Two Sharon Jones and the Dap Kings. I haven’t been able to shake their new song Retreat out of my head for weeks. It’s an unapologetic, fierce song that turns the usual “Come hither” soul song on its head. Their new album, Give the People What They Want, is a sort of soul-funk homage. Sharon Jones was recently diagnosed with cancer, which pushed the alblum launch back, which might be why they opted for a cartoon video for Retreat, but I have to say I would have preferred to see her in it.

Three Hot 8 Brass Band. I blog about them all the time, so I won’t go on. But here’s their cover of Rastafunk.

 

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Mother Courage

I read this profile of the new President of Central African Republic with a little disquiet.

It’s true; a crisis does often allow for a woman to take charge, but like so many women before her, the pressure of expectation can almost seem to set the stage for disappointment:

“Why did the CAR, where the level of early and forced marriage is above 60%, choose a woman to save it? “

I hope she does a good job and she sounds like a sound candidate. But she won’t do a good job just because she’s a woman; I hope she’s got the skills, nous and ability to steer a nation in crisis into calmer waters. She only has a year.

I remember another woman who received similar plaudits and admiration; as time went on the reports of dissatisfaction at home began to clash with glowing plaudits abroad, often more for what she said and signified than what she actually did (or, rather didn’t do – like stay put long enough to actually run the country.) And right now Malawi’s Joyce Banda is up to her neck in the cashgate scandal . She may yet pull through, but like so many, my high hopes were dashed when she disappointed, more through neglect of her duties and due diligence than the usual grand plots. But there’s still more to come on that.

We do female leaders no favours by not subjecting them to the scrutiny we would any man, or expecting gender-neutral attributes such as professionalism, dedication, skill and integrity.

As an African, I don’t want a “Mother” of the nation any more than I want a “Father”. I want a public servant, who is keenly aware of the second half of that word.

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Thank You

nelsonmandelaAnd so, the end.

Acres of newsprint will be written extolling Mandela’s virtues as a leader, a revolutionary, an inspiration. There will be obituaries (that let’s be honest, have been touched up and kept current since his condition deteriorated a few months ago). They will all be true. How do  you sum up the impact he had on South Africa, Africa, the World? That is for others to write.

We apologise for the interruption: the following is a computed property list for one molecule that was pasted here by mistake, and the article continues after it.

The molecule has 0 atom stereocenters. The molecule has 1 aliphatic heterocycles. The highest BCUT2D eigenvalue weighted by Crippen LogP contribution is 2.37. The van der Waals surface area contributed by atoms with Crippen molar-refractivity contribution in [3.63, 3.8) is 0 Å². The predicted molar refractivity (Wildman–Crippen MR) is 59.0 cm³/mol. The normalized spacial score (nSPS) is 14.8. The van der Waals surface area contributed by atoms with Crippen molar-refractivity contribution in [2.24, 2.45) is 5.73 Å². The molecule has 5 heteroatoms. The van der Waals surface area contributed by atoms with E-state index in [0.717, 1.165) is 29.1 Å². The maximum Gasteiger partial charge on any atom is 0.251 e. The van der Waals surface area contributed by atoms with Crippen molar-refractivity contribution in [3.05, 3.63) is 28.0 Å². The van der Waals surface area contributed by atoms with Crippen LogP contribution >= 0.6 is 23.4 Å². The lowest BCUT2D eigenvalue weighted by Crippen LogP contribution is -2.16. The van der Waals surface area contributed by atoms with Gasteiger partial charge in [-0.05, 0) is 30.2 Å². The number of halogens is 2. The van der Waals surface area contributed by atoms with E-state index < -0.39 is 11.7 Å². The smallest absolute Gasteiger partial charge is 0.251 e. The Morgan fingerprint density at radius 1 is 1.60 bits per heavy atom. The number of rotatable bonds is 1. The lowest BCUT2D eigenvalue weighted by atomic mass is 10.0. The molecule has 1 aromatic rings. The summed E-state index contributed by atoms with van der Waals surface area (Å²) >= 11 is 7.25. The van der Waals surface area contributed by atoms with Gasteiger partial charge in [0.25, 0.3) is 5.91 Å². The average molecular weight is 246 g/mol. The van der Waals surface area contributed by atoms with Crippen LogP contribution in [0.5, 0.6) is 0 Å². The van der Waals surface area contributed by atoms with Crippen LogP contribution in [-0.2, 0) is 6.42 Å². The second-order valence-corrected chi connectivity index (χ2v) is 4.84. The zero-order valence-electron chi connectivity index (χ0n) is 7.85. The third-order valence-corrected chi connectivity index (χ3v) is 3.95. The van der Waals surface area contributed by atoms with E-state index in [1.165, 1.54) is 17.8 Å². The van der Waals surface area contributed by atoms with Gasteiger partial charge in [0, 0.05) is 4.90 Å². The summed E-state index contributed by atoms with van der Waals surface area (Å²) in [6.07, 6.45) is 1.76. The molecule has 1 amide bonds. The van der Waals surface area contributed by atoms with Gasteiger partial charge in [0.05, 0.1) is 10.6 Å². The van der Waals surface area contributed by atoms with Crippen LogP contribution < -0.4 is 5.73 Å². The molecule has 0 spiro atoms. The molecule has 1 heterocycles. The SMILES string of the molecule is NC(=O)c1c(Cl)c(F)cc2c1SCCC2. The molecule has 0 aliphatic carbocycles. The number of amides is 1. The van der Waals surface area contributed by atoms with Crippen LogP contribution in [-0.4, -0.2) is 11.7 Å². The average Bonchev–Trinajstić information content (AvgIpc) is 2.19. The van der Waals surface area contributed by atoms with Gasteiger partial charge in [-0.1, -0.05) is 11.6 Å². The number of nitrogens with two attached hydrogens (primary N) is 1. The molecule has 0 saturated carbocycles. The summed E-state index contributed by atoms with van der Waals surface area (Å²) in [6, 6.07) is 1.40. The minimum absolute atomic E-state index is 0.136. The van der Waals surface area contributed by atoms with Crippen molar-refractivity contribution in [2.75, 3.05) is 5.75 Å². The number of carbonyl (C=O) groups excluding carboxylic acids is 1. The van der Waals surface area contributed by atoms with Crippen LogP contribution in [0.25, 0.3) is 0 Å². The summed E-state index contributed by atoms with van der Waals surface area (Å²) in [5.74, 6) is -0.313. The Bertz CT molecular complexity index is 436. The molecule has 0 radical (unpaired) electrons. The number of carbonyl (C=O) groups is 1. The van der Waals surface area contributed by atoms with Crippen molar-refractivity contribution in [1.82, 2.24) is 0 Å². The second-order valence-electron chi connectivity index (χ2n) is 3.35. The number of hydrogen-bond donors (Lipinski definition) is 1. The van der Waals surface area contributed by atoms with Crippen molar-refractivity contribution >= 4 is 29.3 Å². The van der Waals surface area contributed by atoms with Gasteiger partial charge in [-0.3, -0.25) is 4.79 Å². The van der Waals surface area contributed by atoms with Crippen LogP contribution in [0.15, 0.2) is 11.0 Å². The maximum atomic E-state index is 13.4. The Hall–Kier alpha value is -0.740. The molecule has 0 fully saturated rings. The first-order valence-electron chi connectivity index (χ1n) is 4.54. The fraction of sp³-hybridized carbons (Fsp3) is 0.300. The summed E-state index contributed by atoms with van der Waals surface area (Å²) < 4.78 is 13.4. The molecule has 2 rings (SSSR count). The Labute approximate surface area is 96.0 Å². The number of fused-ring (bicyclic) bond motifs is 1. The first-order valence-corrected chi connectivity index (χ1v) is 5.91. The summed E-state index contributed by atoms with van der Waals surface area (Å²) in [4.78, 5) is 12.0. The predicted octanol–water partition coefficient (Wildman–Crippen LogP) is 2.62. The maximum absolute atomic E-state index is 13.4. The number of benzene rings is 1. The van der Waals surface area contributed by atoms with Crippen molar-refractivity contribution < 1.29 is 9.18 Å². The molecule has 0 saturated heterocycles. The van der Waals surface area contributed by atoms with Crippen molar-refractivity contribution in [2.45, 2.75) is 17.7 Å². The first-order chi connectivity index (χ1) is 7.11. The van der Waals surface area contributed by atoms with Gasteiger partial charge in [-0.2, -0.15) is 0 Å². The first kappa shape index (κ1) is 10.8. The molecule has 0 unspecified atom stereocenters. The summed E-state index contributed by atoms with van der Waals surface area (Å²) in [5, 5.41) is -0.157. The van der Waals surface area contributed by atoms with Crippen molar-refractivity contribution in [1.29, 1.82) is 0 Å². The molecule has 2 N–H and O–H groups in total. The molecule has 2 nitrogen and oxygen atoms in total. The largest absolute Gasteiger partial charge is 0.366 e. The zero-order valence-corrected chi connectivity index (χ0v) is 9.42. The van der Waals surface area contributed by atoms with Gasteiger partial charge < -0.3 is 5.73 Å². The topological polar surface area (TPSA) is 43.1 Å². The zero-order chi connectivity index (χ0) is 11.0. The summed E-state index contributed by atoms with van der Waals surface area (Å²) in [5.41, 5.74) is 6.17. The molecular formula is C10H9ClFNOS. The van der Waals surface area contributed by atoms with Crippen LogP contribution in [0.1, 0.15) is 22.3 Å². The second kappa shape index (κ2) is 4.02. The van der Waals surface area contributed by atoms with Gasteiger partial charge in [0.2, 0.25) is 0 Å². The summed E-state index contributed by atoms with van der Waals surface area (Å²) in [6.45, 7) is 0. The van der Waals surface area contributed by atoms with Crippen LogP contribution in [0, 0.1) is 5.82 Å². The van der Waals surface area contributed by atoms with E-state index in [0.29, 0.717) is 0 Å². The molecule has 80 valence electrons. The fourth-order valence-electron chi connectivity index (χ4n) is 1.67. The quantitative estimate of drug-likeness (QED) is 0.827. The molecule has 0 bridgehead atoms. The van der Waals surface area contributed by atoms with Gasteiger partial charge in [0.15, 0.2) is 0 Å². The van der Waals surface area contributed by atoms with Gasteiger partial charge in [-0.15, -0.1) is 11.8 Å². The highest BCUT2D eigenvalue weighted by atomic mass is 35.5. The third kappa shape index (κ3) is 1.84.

I would simply like to say: Thank  you.

Thank you for all that you gave, for all that you fought for, for all that you taught us.

And perhaps the greatest tribute would be for us to remember that Madiba was only human. I don’t mean that as an insult. How marvellous that he acheived so much in his 95 years – and the challenge to us all is perhaps to think about how best to use our time, our talents and our heart to take what he left us and build on it. For South Africa, for Africa, for the World.

The Disneyfication and squabbling over who can exploit his legacy will come soon enough. But let’s not forget that he has shown us the best of what the human spirit is capable of – the strength of forgiveness, the courage to fight for what’s right – and even to risk death for it.

That’s something to cherish. And build on.

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Crowning Glory

“Dearest Future Queen, you are enough.”

I had the pleasure of catching Crowning Glory, the debut play by actress Somalia Seaton, the day before it ended at Theatre Royal Stratford East.

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TRSE is one of my favourite theatres in London, particularly for unexpected, edifying plays, and Crowning Glory didn’t disappoint. I was struck by the set when I first walked in – it was jagged and at an angle, with a couple of movable screens which were later used for projections of video. It felt pared back and minimalist, which really suited the content. The dialogue was poetic – a series of monologues blending performance art, poetry and dance to uncover the complicated relationship between black women and their hair.

There were all sorts of perspectives – tomboys, mixed race women, women wearing weaves, one who cut her hair off, the Black Panther – the list goes on. There were also memories of growing up in African and Caribbean households and a humorous but searing take on the relationship between generations of black women, their daughters and their hair.

 

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What struck me about this multifaceted play was that there was something for everyone to identify with, regardless of where you find yourself on the spectrum of natural-relaxed-weave-braided hair. The play threw down a challenge to the European paradigm of beauty and urged Black Women to see that they are beautiful too – and this is important for us to remember because our little girls need to hear the message too.

And the message was this: You are enough.